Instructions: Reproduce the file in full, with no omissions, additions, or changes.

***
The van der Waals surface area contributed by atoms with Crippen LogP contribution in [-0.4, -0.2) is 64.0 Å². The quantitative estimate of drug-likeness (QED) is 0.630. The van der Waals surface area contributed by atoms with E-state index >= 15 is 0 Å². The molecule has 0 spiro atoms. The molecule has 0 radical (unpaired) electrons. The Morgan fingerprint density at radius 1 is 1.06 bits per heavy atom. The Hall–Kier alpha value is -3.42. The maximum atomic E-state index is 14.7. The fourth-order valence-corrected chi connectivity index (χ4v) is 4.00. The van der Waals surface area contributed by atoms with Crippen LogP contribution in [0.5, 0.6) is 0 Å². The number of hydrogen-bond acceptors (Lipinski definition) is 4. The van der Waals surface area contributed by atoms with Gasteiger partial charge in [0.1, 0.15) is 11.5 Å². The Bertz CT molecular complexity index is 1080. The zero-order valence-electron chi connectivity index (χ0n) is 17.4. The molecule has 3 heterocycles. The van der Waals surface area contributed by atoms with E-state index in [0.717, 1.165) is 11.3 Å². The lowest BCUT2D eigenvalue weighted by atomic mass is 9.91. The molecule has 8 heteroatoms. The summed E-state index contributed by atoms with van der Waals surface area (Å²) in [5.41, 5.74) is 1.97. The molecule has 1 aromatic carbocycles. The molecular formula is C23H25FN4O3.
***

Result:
The van der Waals surface area contributed by atoms with Crippen LogP contribution in [-0.4, -0.2) is 64.0 Å². The quantitative estimate of drug-likeness (QED) is 0.630. The van der Waals surface area contributed by atoms with E-state index >= 15 is 0 Å². The molecule has 0 spiro atoms. The molecule has 0 radical (unpaired) electrons. The Morgan fingerprint density at radius 1 is 1.06 bits per heavy atom. The Hall–Kier alpha value is -3.42. The maximum atomic E-state index is 14.7. The fourth-order valence-corrected chi connectivity index (χ4v) is 4.00. The van der Waals surface area contributed by atoms with Crippen LogP contribution in [0.5, 0.6) is 0 Å². The number of hydrogen-bond acceptors (Lipinski definition) is 4. The van der Waals surface area contributed by atoms with Gasteiger partial charge in [0.1, 0.15) is 11.5 Å². The Bertz CT molecular complexity index is 1080. The zero-order valence-electron chi connectivity index (χ0n) is 17.4. The molecule has 3 heterocycles. The van der Waals surface area contributed by atoms with E-state index in [0.717, 1.165) is 11.3 Å². The lowest BCUT2D eigenvalue weighted by atomic mass is 9.91. The molecule has 8 heteroatoms. The summed E-state index contributed by atoms with van der Waals surface area (Å²) in [5.41, 5.74) is 1.97. The molecule has 1 aromatic carbocycles. The molecular formula is C23H25FN4O3.